As we set to leave PEI, we wake early to take our hour walk along the Baywalk in Summerside, as we have the last two mornings. Being preseason, our morning walks are ones of solitude and conversation about our love affair with, and in, PEI. Do you have a place you go back to again and again? PEI has that feel for us.
Over breakfast of French toast, I ask about Canadian health care. The health care debate in the States is reduced to farce by outlandish claims of socialism and misrepresentation of what the new Affordable Care Act entails. Ironically, the misinformation is captured by people who want government out of health care and add, Keep your hands off my Medicare. Our breakfast guests are a daughter who has brought her 65 year old mother to PEI for holidays, a couple from Quebec, and our hosts at the B and B from PEI. The folks seem pleased with their health care, though it’s the wait that can be discouraging. Needing to see a specialist can take months. The ER, as it is in the US, is the de facto (and expensive) universal health care for many in need. Delays compromise care, no doubt. Having no health insurance compromises care even more. Our questions elicit no passion or condemnation, just the fact that universal health care is a given.
From a link my sister-in-law Judy, a Canadian (see her post script at the end of the blog), sent I learn that the average Canadian primary care doctor makes $125,000, compared to $186,000 for U.S. doctors. But American doctors spend an average of $83,000 a year dealing with insurance companies, compared to the $22,200 which the Ontario, Canada doctors spend on the government insurer. Canada rates well on primary care, but struggles on wait times. A 2010 survey found that 59 percent of respondents waited more than four weeks for an appointment with a specialist, more than double the U.S. figure.
Having packed earlier for eventually leaving the island and ending up in Fredericton, New Brunswick with good friends Bill and Karen this evening, we head back to the PEI National Park in Cavendish. Warned that these trails through forests and fields are best suited for hybrid or mountain bikes, we find only two other cars in the lot on this Wednesday morning. That seems to be a theme in pre-season PEI. The 9-10 kilometers of trails are set up in a figure eight that sends us first along the coast.
Stopping at the beach of red rocks, we have heard that shoreline erosion is a serious problem on PEI. It’s easy to see why.
The coastline of Prince Edward Island is made up of erodible sedimentary rock, composed mostly of sandstones. Prince Edward Island is a prime example of where the demand for scenic waterfront property has led to a battle between the natural forces of erosion and a determination to stop, or at least slow down, the loss of shorefront property. Average loss of shoreline on this part of the island is as much as 5 feet per year. The higher erosion rate on the north and west coasts are directly attributable to the high degree of exposure to storm conditions. In years to come Prince Edward Island will be severely affected as the influence of global warming takes hold. Climate change will bring with it higher tidal fluctuations, increased incidents of storm surges, and increased erosion along shorelines. The government and land owners of PEI don’t doubt the reality of global warning.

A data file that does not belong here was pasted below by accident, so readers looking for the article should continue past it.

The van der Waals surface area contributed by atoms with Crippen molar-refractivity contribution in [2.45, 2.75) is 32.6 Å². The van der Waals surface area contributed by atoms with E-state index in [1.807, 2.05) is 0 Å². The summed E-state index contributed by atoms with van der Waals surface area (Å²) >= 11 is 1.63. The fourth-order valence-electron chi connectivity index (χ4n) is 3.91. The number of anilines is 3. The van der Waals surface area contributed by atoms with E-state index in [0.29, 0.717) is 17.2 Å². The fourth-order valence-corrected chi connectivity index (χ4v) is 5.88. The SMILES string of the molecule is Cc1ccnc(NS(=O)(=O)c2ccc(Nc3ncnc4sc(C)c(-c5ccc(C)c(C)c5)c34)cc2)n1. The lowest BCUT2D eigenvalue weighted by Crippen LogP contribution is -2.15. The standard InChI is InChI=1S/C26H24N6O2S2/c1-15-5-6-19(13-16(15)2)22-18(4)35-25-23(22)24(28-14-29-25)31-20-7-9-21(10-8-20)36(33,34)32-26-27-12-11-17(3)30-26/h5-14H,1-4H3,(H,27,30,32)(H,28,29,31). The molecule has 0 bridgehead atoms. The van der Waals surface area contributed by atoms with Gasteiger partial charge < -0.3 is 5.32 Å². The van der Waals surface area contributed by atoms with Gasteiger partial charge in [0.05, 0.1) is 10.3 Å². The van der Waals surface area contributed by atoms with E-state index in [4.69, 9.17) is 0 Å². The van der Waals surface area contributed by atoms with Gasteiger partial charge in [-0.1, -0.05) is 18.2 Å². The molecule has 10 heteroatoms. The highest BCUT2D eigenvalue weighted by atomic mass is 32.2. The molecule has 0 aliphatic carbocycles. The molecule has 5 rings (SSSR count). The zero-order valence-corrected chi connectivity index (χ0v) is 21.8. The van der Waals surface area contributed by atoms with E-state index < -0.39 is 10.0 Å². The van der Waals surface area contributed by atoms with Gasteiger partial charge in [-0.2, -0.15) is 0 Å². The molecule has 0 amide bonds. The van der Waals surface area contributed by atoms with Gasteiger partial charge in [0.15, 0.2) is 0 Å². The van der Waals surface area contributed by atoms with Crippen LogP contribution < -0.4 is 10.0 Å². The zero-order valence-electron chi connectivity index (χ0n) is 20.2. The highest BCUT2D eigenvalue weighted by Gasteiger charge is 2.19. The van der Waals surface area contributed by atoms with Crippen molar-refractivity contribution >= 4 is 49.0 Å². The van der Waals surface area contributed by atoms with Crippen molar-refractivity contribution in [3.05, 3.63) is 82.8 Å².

The bike paths are level with just two places of no more than a 50 feet stretch when one might need a mountain bike (i.e., There is one sandy stretch where our tires fishtail and one climb of gravelly rocks that we manage to climb though our tires slip as we furiously pedal, but that’s all.) Our Trek hybrid bicycles easily handle the terrain.
It’s a simple one hour ride that turns out to be our favorite because of the varied, grassy terrain, the ins and outs of the trail, and only slightly because it is our last day on the island.
Done biking, we drive on country roads and eventually land at the shopping mall at the base of the Confederation Bridge. There, we reward ourselves with PEI sweatshirts.
Snapping a few pictures of the Confederation Bridge we know we’ll be back before the summer crowds come to our island paradise to bike the 273 kilometre (about 170 miles) Confederation Trail in June of 2013.
Post script on Canadian health care from our Canadian sister-in-law Judy.
I am categorized as priority #3 out of 4 categories (#1 being urgent). Based on which, I see the urologist in August. If I were priority #1 then I would see the urologist ASAP. So we do have waiting times but they are prioritized by need and I can personally say that I don’t mind letting more urgent cases go ahead of me. The idea of paying money to jump the queue gives me a bad feeling in my gut. It’s not a perfect system but I like that everyone is treated equally and that no one gets better care because they have more money or worse care because they are poor. The even better thing is that no one gets a bill. Yes, taxes are higher here as a result but giving a basic right like good health to everyone is worth the extra contribution. We are only as healthy as the least healthy among us (that is what a former Minister of Health said about our healthcare system). I believe that.
Anecdotal example from American health care in Maine.
Hannah broke her leg water skiing on a Sunday evening. Monday morning at 730A she was in the Walk-in (kind of ironic since she was on crutches) Clinic for a first opinion. She wanted a second opinion. That consultation was held Tuesday afternoon. Her surgery for a tibial fracture is set for Thursday afternoon. Now that’s action!